Transcendence: Achieving spirituality by letting go the past

Arieb Azhar and Shehla Effendi talk about spirituality and its value in human interaction.

KARACHI: You can only achieve spirituality when you cleanse your heart of the wounds of your past, said psychologist Shehla Effendi on Saturday.

She was talking during the interactive session, titled 'Spiritualism: The human family'. This was the second session of the first day of the Karachi Mystic Festival 2014. Folk and Sufi singer Arieb Azhar and Effendi talked about spirituality and its value in human interaction.

"It's the childhood wounds that a person should learn to let go," said Effendi. "Only then one can experience transcendence in the Baba Bulleh Shah way."

The session was a combination of Azhar performing Sufi poetry and Effendi interpreting the verses. Azhar shared a few verses from the works of Bulleh Shah on the rocky path that God makes his men follow. Effendi remarked on the beauty of the verses, stressing that it is all about keeping your heart pure.

Citing examples from the extensive work of Bulleh Shah, Azhar talked about the Sufi saint's fame that lived even after his death. He said that since the Sufi poet was not popular with the clergy of that time, they refused to bury him in Kasur. He was buried outside the city and it was only a matter of time when a whole city sprung near his grave.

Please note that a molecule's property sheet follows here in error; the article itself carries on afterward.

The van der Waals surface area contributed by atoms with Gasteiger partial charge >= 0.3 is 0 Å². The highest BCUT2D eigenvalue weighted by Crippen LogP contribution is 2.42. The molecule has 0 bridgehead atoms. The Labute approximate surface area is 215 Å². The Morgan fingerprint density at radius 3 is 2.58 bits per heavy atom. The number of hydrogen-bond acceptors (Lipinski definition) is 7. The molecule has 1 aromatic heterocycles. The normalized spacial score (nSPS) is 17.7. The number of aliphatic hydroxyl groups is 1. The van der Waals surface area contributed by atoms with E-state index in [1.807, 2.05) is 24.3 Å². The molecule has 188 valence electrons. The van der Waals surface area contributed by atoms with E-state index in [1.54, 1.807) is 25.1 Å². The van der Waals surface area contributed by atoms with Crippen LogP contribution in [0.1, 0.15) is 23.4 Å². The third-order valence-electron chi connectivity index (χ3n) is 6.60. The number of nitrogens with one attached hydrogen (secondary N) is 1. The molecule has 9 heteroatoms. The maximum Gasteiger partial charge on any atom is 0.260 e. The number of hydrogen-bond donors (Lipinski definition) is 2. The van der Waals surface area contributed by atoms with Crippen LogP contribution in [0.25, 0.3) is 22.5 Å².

Azhar also recited a few verses from Mian Muhammad Bakhsh's poem, titled Saif-ul-Malook, which Effendi interpreted for the audience. "Obsession of any kind in life kills you from the inside," she said. "Unconditional love is found by those who liberate themselves from obsession."

Reading another verse of Bakhsh, Azhar said that the poet attributes human life to a sugarcane grinding mill that crushes with all its might to produce juice. Effendi explained that it is individuality that matters the most.

"Do what you are doing and don't compare yourself to others," she said. Arieb agreed with Effendi's view and said that children should be made to read verses like these in schools just like they are made to read Shakespeare.

The session concluded on a spiritual touch with Azhar performing Husn-e-Haqiqi, that is, a poem by Khawaja Ghulam Farid.

Published in The Express Tribune, December 14th, 2014.


Kevin Shayne | 6 years ago | Reply

Seeking divine love and higher states of acceptance is the most nobel of the human pursuit. Anyway can sing the holy and ancient name of God - HU. It doesn't matter what their religion. It doesn't matter what you believe. As we seek for the divine and allow it to enter our consciousness day and night it will find us and guide us home to God.

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